“The warring sides had given their consent and contractors were hired to bring in laborers from neighboring provinces … no illegal activity was being pursued, but even then, the U.S. drone killed innocent people,” Sohrab Qadri, a member of the Nangarhar provincial council, told Reuters.
“My son and his friends were killed by the Americans,” said Malak Khaiyali Khan, a local village leader whose teenage son and his three friends were among the children killed by the strike. “How could they do this to us?”
“Such mistakes cannot be justified. American forces must realize (they) will never win the war by killing innocent civilians,” Javed Mansur, a resident of Jalalabad city, told Reuters.
The misfired drone strike came a day before a botched Taliban truck bombing killed 39 medical workers and patients at a hospital in Afghanistan’s Zabul province. The Taliban admitted responsibility for the civilian deaths, saying they failed to hit their intended target, a government intelligence office next to the office.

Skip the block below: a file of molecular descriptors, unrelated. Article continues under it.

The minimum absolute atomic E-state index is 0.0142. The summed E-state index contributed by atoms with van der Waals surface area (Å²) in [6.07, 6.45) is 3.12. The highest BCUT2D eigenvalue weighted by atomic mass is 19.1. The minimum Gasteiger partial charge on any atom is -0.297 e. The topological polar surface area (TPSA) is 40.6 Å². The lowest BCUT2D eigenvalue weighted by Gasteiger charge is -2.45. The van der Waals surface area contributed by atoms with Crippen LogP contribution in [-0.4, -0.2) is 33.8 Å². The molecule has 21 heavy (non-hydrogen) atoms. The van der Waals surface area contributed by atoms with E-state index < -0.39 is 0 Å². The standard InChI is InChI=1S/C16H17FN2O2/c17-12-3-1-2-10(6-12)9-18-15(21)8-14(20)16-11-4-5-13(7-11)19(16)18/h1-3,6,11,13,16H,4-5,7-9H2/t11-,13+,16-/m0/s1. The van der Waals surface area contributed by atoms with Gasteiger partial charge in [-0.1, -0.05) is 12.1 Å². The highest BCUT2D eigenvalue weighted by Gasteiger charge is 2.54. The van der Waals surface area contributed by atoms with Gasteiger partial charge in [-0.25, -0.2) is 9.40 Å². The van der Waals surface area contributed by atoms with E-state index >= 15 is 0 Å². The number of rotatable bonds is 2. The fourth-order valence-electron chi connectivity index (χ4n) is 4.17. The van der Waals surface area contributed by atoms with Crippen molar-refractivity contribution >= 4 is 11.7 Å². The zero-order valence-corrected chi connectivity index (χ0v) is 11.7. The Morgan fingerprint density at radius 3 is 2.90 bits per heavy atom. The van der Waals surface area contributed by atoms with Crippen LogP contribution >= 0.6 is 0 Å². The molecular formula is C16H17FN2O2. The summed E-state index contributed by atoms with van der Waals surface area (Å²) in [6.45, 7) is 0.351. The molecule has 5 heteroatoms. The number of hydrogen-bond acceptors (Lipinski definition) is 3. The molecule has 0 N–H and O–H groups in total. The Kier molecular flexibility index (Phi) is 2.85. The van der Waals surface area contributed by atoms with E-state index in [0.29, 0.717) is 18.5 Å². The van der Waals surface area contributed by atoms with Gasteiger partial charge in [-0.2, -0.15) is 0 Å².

The Situation In Afghanistan
Earlier this month, the percentage of Afghans who described their life situation as “suffering” reached 85%, the highest amount recorded since Gallup began surveying public well-being. Of the respondents, most of whom were 35 or younger, 52% said they felt worry for much of the previous day, an increase from 42% in 2016. Only 36% of respondents said they laughed or smiled the previous day, another record for Gallup.
An estimated 16,000 civilians have died in Afghanistan during the last 10 years, according to the United Nations. Civilian deaths hit a record high in 2018, and the Afghan government and U.S. forces killed more civilians than the Taliban in the first six months of 2019.
Gallup attributes Afghanistan’s status as the most miserable country in the world to the lack of safety and security and the inability to repair infrastructure that would allow the population to improve their economic well-being. Pine nut harvesting presents a rare economic opportunity for Afghanis, who export up to $800 million worth of the crop to China every year through an air corridor, as per Reuters.